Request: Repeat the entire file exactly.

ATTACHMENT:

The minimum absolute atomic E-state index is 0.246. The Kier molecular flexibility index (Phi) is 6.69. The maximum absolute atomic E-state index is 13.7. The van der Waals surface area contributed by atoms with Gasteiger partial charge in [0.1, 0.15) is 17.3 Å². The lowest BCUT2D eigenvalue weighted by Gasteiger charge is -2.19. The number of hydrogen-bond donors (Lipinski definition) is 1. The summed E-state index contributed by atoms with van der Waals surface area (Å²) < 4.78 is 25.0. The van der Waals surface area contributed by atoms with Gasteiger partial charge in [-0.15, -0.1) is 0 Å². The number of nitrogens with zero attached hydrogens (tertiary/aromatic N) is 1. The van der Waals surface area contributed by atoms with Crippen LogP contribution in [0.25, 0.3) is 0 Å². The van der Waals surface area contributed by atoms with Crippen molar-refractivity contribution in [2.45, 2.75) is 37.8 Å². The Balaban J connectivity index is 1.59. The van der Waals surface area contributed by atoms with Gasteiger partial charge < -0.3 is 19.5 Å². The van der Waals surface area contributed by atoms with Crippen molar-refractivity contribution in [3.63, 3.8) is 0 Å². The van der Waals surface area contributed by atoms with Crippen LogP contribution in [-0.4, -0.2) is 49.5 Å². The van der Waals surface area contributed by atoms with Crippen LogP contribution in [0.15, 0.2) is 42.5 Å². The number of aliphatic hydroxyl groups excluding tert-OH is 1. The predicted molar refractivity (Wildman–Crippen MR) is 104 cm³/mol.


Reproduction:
The minimum absolute atomic E-state index is 0.246. The Kier molecular flexibility index (Phi) is 6.69. The maximum absolute atomic E-state index is 13.7. The van der Waals surface area contributed by atoms with Gasteiger partial charge in [0.1, 0.15) is 17.3 Å². The lowest BCUT2D eigenvalue weighted by Gasteiger charge is -2.19. The number of hydrogen-bond donors (Lipinski definition) is 1. The summed E-state index contributed by atoms with van der Waals surface area (Å²) < 4.78 is 25.0. The van der Waals surface area contributed by atoms with Gasteiger partial charge in [-0.15, -0.1) is 0 Å². The number of nitrogens with zero attached hydrogens (tertiary/aromatic N) is 1. The van der Waals surface area contributed by atoms with Crippen LogP contribution in [0.25, 0.3) is 0 Å². The van der Waals surface area contributed by atoms with Crippen molar-refractivity contribution in [2.45, 2.75) is 37.8 Å². The Balaban J connectivity index is 1.59. The van der Waals surface area contributed by atoms with Gasteiger partial charge < -0.3 is 19.5 Å². The van der Waals surface area contributed by atoms with Crippen molar-refractivity contribution in [3.63, 3.8) is 0 Å². The van der Waals surface area contributed by atoms with Crippen LogP contribution in [-0.4, -0.2) is 49.5 Å². The van der Waals surface area contributed by atoms with Crippen LogP contribution in [0.15, 0.2) is 42.5 Å². The number of aliphatic hydroxyl groups excluding tert-OH is 1. The predicted molar refractivity (Wildman–Crippen MR) is 104 cm³/mol.